Their sound is easily described as a Mad Scientist’s concoction of awesome alternative rock. Part DeVinyls, with some Disturbed, a nice-sized chunk of No Doubt and a side of Fly Leaf, as well as some Red Hot Chili Peppers, Attik Door have a sound that changes from song to song, but it’s always catchy. There’s not a bad song on the album, even if they share a consistent theme of borrowing things from more established bands. But in their defense, not many bands can emulate the elements of such a wide array of talent.
Because of that, Attik Door will immediately catch your ears.
There’s no way around it- lead vocalist Liana Tovmasyan is a treat. It would be easy to call her a younger sounding Gwen Stefani, but she’s so much more. With the accent appearing in some of her work and her pure grit, she’s not the cute punker Stefani is. She’s the type of rocker that’ll outdrink you and slap you in the face before winning you back over with her smile. Ballsy, but smooth, she’s got a ton of depth and heart. In every song she brings something different to the table, from “California,” where she sounds like the new female voice of RHCP, to “The Front,” which could easily be a track on No Doubt’s “Tragic Kingdom.” “Cosmos” is another song that’ll sound familiar, as the opening guitar riff is super similar to Flyleaf’s “All Around Me,” but with a more Stefani-esque vocalization, it has a unique feel to it.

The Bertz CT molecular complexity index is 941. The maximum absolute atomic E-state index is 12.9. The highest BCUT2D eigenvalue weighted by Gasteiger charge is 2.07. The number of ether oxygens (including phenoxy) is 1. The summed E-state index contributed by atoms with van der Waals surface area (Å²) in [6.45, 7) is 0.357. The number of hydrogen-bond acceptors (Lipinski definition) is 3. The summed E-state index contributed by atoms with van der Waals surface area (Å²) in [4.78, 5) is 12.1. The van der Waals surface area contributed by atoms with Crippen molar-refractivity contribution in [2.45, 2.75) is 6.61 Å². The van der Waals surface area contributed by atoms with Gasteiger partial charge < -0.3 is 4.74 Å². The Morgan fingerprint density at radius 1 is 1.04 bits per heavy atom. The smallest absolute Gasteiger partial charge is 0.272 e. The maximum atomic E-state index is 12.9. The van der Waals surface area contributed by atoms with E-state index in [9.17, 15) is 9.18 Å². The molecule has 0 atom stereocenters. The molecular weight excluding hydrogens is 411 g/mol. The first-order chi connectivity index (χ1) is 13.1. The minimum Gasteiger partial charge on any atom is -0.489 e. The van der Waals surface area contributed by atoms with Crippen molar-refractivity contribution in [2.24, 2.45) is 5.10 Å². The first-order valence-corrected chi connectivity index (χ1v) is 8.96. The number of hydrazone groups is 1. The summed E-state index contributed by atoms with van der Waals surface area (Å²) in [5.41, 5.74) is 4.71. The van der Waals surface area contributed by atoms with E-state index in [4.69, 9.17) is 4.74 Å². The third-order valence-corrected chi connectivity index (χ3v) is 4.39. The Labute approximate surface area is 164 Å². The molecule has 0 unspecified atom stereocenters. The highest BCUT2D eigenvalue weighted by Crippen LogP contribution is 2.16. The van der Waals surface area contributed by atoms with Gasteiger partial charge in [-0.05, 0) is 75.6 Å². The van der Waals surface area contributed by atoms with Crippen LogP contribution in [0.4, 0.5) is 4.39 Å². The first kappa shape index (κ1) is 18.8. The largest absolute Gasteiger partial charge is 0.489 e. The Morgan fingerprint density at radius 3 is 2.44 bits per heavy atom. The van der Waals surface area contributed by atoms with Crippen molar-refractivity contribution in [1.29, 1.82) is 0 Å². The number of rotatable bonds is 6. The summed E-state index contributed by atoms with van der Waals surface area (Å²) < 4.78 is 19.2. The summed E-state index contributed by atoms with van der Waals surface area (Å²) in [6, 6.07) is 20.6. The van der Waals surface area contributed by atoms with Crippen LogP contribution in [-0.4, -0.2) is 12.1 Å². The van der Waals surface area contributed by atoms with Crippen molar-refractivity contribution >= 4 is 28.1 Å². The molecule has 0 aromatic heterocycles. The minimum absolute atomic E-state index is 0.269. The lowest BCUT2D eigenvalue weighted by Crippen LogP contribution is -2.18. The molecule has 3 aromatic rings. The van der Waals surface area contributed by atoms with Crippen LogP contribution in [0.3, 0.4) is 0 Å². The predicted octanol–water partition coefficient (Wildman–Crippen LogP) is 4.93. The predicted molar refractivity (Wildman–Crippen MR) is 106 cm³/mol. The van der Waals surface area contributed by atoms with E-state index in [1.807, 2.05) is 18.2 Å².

By the end of the album, it’s apparent that Toymasyan is super versatile. She can rap rock, she can wail, she can tantalize like a siren off the Greek Coast. She’s a star in the making.
It also helps that she has a wonderful backing band behind her. Obviously a bar/cover band at one point in their careers, guitarists Alex Shrayber and Tim Shulepov have a polish that defines each song. They’re are definitely the types of guys that grew up on mid-late ‘90s alternative and metal. Their seamless play just screams it. The same goes for bassist and Margarita Grabarova and drummer Igor Boyko, who possess the speed and skill to make a song extra ballsy or groovy. On “Bleed,” the drum and bass work maintains such a consistent speed throughout that you can’t deny their skill. Driving the song from start to finish, you’ll want to put the bass boost up so you can hear it even closer.
At the same time, the familiarity sounds the band consistently experiments with comes with a caveat. The riffs and vocals work off of established and successful tones and sounds. They don’t stretch the medium and as a result, you can say that Attik Door aren’t challenging themselves to create something as new as they could. Rather than redefine, they are masters of the rehash. However, Lady Gaga has made millions of dollars doing the same thin with pop music, so what’s wrong with Attik Door doing the same thing?
Either way you try and spin it, Attik Door’s “Never in Agreement” is the type of album you can leave on repeat for hours at a time. Thanks to an accessible assortment of tunes and a wonderful vocalist with plenty of talent behind her, “Never in Agreement” is one of the best indie rock albums of 2015.
Patrick Hickey Jr.
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